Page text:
BLOOMINGTON, Minn. – Elite is Tom Brady and then Russell Wilson, Cam Newton and Drew Brees. Matt Ryan and Matthew Stafford, too, and on the way are Carson Wentz, Jared Goff and Deshaun Watson.
I look at Kirk Cousins and I don’t see elite.
Close your eyes and it’s Neil O’Donnell.
Okay, maybe he’s better than O’Donnell, who was a bust with the Jets after signing a five-year, $25 million free agent contract in 1996, but at least O’Donnell had just taken the Steelers to the Super Bowl.
It sure would be nice, if the Jets are going to pay Cousins $25 million-$30 million per year, if he at least had one playoff victory on his resume to bring to a team that hasn’t made the playoffs seven straight seasons.
The Eagles know all about Cousins from their twice-a-year battles with Washington in the NFC East. I solicited opinions of several Eagles Wednesday at the Super Bowl following Washington’s decision to trade for Kansas City’s Alex Smith, which means they won’t be franchising Cousins for a third consecutive season and he will become an unrestricted free agent.
“When you say elite, I’m thinking top five. Or top three,” Eagles safety Malcolm Jenkins said.
So, is Cousins elite?
“No,” Jenkins said. “But he’s in that top 10 category.”
Top 10 would be a jump up of about 20 spots from the Jets current quarterback situation: Free agent Josh McCown and the double disasters of Bryce Petty and Christian Hackenberg.
“His numbers and statistics don’t lie,” Jenkins said. “He’s been a great quarterback in that system. He’s made plays. I think he’s a talented quarterback. He’s got a talented arm. Smart at the line of scrimmage. Knows how to make adjustments. I think he will do well in the market.”
The Jets need to develop their own quarterback instead of paying somebody else’s. They thought they had hit it big with Mark Sanchez after he helped them advance to back-to-back AFC Championship Games in his first two seasons, but he regressed and was soon gone. Chad Pennington would have been a star if he didn’t keep busting up his shoulder. Perhaps Geno Smith would have developed if a teammate didn’t break his jaw with a locker room punch.
The Jets just haven’t been able to identify and develop quarterbacks they’ve drafted.
Over the years, the Jets have tried to cover up their QB drafting mistakes with veteran band-aids: Boomer Esiason, O’Donnell, Vinny Testaverde, Brett Favre, Michael Vick ... it’s been a vicious cycle. Cousins would fit right in. I think he’s good, probably very good, but he’s not great.
He will be 30 in August so he probably has at least five good years left. It is extremely rare when a quality QB in his prime hits the open market.
Cousins will be the most debated player until the free agency signing period opens on March 14 after the two-day legal tampering period.
“He’s been a starting quarterback for a couple of years now so you got to put him as an elite player,” Eagles DT Fletcher Cox said. “I think Kirk is a great quarterback.”
The Eagles had lost four in a row to Cousins until beating him twice in the 2017 season. In the season opener, Philly had a 22-17 lead and Cousins started a drive with under two minutes remaining from his own 25. After Cousins completed a seven-yard pass to tight end Jordan Reed, he was strip-sacked by defensive end Brandon Graham with Cox picking up the fumble and clinching the game by running 20 yards for a touchdown.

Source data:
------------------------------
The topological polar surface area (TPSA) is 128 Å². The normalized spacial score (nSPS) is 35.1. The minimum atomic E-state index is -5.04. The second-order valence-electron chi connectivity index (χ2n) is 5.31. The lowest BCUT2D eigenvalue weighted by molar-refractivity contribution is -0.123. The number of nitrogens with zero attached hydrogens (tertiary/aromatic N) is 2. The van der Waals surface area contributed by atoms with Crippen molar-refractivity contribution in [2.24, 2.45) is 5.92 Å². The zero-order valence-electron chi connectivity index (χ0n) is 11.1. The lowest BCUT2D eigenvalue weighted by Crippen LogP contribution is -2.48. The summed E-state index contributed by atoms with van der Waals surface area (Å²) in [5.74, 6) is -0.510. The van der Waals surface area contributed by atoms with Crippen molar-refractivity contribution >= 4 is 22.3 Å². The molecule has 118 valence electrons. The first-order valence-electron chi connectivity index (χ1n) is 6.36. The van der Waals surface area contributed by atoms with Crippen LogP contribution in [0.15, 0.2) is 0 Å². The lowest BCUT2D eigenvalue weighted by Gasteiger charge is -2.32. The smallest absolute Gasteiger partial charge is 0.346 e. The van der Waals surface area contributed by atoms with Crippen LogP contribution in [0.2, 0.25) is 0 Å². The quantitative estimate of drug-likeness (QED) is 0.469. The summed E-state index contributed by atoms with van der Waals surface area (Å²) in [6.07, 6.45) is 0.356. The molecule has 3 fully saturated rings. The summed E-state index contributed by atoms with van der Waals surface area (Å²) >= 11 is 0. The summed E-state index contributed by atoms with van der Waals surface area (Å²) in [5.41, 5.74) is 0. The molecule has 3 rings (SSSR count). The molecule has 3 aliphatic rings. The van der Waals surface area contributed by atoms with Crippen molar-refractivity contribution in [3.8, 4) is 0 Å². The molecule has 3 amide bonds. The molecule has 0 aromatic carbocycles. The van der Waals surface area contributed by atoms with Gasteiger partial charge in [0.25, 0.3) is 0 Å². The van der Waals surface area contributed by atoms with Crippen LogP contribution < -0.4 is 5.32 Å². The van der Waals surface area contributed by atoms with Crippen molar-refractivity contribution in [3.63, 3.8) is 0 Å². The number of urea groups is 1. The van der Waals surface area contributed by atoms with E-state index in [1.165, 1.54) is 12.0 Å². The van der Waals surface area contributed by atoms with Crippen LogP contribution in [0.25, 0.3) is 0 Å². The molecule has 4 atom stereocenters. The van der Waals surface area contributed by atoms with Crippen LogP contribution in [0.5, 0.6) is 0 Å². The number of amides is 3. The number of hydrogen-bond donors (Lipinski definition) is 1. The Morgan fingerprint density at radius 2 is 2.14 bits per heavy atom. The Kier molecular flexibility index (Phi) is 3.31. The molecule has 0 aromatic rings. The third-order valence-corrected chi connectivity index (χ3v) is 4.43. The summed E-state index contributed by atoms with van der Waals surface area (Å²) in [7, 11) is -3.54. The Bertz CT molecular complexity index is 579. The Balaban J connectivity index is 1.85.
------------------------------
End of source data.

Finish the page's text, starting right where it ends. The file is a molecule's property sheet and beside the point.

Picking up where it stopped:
In the second meeting in the seventh week, Washington trailed 31-17 when Cousins had a pass tipped at the line and intercepted by Corey Graham, setting up an Eagles field goal to put the game away. In the two games, Cousins had four TDs, 2 INTs and was sacked eight times.
“I think Cousins is really good,” Brandon Graham said. “He’s a guy who can get the ball out fast. He can make every throw. He’s real quick making decisions. He’s right there to where I wouldn’t say elite just yet. He’s working towards it for sure. I just feel like when he had DeSean Jackson and those guys, he was elite. It’s just different when you don’t have the same guys around.”
The Jets will face competition if they want to sign Cousins, likely from the Broncos, Jaguars, Browns, Bills and Cardinals.
The issue: Is Cousins going to be worth it?
Washington just gave up a third-round pick and starting cornerback Kendall Fuller for Smith, who has played 13 seasons and is 33 years old. Washington signed Smith to a four-year, $94 million extension that includes $71 million guaranteed.
That’s the kind of deal Washington never gave Cousins. That tells you something.
The Jets have the sixth pick on April in a great QB draft. Sam Darnold and Josh Rosen are expected to go 1-2 in some order to the Browns and Giants with John Allen and Baker Mayfield winding up with the Broncos (No. 5) and Jets (No. 6) with trade ups a possibility.
Should the Jets go all-in trying to sign Cousins or should GM Mike Maccagnan give it his best shot to maneuver to get the quarterback he most wants out of the top four? Maccagnan cleared the decks of big contracts last year and put an emphasis on developing young players. Drafting a quarterback at the top of the first round QB would fit right into that philosophy.
But that requires Maccagnan to get the Jets right rookie. He whiffed on Petty, but he was just a fourth-round pick. His miss on Hackenberg, a second-round pick, is much more egregious and damaging.
Rather than taking the risk on another high draft pick, Maccagnan may want to spend all the money he saved last year and pay Cousins. Maccagnan is the GM because he was considered a draft whiz. He’s done an excellent job so far – except at quarterback.
Cousins may be another band-aid or maybe he becomes elite. It will cost the Jets a lot of money to find out.